4. Add milk to other recipes like gravies, sauces, cream-based soups, pancakes, or mashed potatoes.

5. You can even substitute a cup of plain milk with other alternatives like almond milk, powdered milk, or soy milk.

Alternative Sources Of Calcium For Toddlers Who Don’t Drink Milk

Even though toddlers don’t drink milk, other foods can supplement the calcium and nutrients provided by milk.

Sources Of Calcium for Toddlers

Some alternative sources of calcium-rich foods for your toddler are as follows:

1. Yoghurt and Cheese

You can serve your toddler a small carton of flavored yogurt as a snack. Or you can make a healthy smoothie with fruits and nuts by replacing milk with yogurt. You can also serve them foods like pizzas and cheeseburgers.

2. Cheese

You can load your homemade pizza and pasta with lots of cheese. You can even let them snack on cheese cubes or add a slice of cheese to their sandwich or burger.

3. Green leafy vegetables

Green leafy vegetables like broccoli, Chinese cabbage (bok choi), and spinach are extremely rich in calcium. You can saute broccoli along with your toddler’s favorite vegetables. You can add Chinese cabbage and spinach to your toddler’s favorite soups or noodles.

4. Beans

Beans such as soybeans, white beans, and edamame are some of the best sources of calcium. Add white beans and soybeans to salads and soups. You can also serve steamed or boiled edamame beans as a snack.

5. Fish

Sardines and salmon are non-dairy food that are excellent sources of calcium. You can use canned sardines and salmon in sandwiches.

6. Tofu

Tofu is derived from condensed soy milk pressed into solid white blocks, similar to cheese making. You can stir fry it along with your toddler’s favorite vegetables.

7. Nuts and Seeds

Nuts like almonds, walnuts, hazelnuts, and brazil nuts are not only rich in calcium but also have magnesium and phosphorus, which are essential for bone health. You can let your toddlers snack on a handful of nuts. You can use almond butter instead of peanut butter in sandwiches and smoothies. Seeds are tiny nutritional powerhouses, and many are high in calcium, including poppy, sesame, and chia seeds. You can top your smoothies and salads with these seeds.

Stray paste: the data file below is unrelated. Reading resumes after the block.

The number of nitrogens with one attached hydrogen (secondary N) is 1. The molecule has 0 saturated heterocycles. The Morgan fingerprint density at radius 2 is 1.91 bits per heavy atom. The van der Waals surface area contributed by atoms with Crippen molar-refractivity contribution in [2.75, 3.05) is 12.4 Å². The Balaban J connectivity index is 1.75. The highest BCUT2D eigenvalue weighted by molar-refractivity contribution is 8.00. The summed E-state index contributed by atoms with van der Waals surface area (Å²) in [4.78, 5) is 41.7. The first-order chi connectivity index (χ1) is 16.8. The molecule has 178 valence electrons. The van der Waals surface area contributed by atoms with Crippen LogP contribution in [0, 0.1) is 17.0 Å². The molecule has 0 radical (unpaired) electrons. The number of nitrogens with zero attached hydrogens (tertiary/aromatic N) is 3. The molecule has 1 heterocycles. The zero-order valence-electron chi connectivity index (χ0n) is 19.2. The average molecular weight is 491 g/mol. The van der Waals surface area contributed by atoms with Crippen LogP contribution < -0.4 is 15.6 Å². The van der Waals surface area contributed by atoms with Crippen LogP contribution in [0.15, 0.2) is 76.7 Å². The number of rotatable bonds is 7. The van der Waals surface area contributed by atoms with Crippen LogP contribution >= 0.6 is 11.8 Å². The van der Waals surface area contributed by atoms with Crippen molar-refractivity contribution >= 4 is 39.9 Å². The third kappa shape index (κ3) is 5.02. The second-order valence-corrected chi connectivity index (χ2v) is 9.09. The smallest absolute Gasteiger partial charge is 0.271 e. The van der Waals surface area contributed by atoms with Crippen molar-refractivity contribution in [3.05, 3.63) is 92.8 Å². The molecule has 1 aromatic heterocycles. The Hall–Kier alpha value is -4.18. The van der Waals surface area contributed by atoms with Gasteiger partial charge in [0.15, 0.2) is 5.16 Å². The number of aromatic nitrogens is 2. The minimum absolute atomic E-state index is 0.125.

Read more about Calcium-Rich foods here!


Calcium is a crucial building block for strong, healthy bones and teeth. We only get to build strong bones when we are kids and teens. When we are young, our body makes new bone faster than it breaks down old bone, and our bone mass increases. Most people reach their peak bone mass around age 30. After that, bone remodeling continues, but we lose slightly more bone mass than we gain. Toddlers who get enough calcium begin their adult lives with the most robust bones possible, protecting them against bone loss later in life.

Concentrated calcium sources like Milk and dairy products are most popular, but your toddlers can also get calcium from alternative sources like non-dairy foods. Your toddler also needs vitamin D to absorb the calcium into the body. Vitamin D moves calcium from the intestine to the bloodstream and bones. Your toddler can get Vitamin D directly from sunlight. There are very sources of Vitamin D, such as fatty fish (like wild-caught mackerel, salmon, and tuna) and egg yolks.

Check with your doctor or health care provider if you are concerned that your toddler isn’t eating a balanced diet and has Calcium or Vitamin D deficiency. Never give your child a vitamin or mineral supplement without discussing it with your doctor first.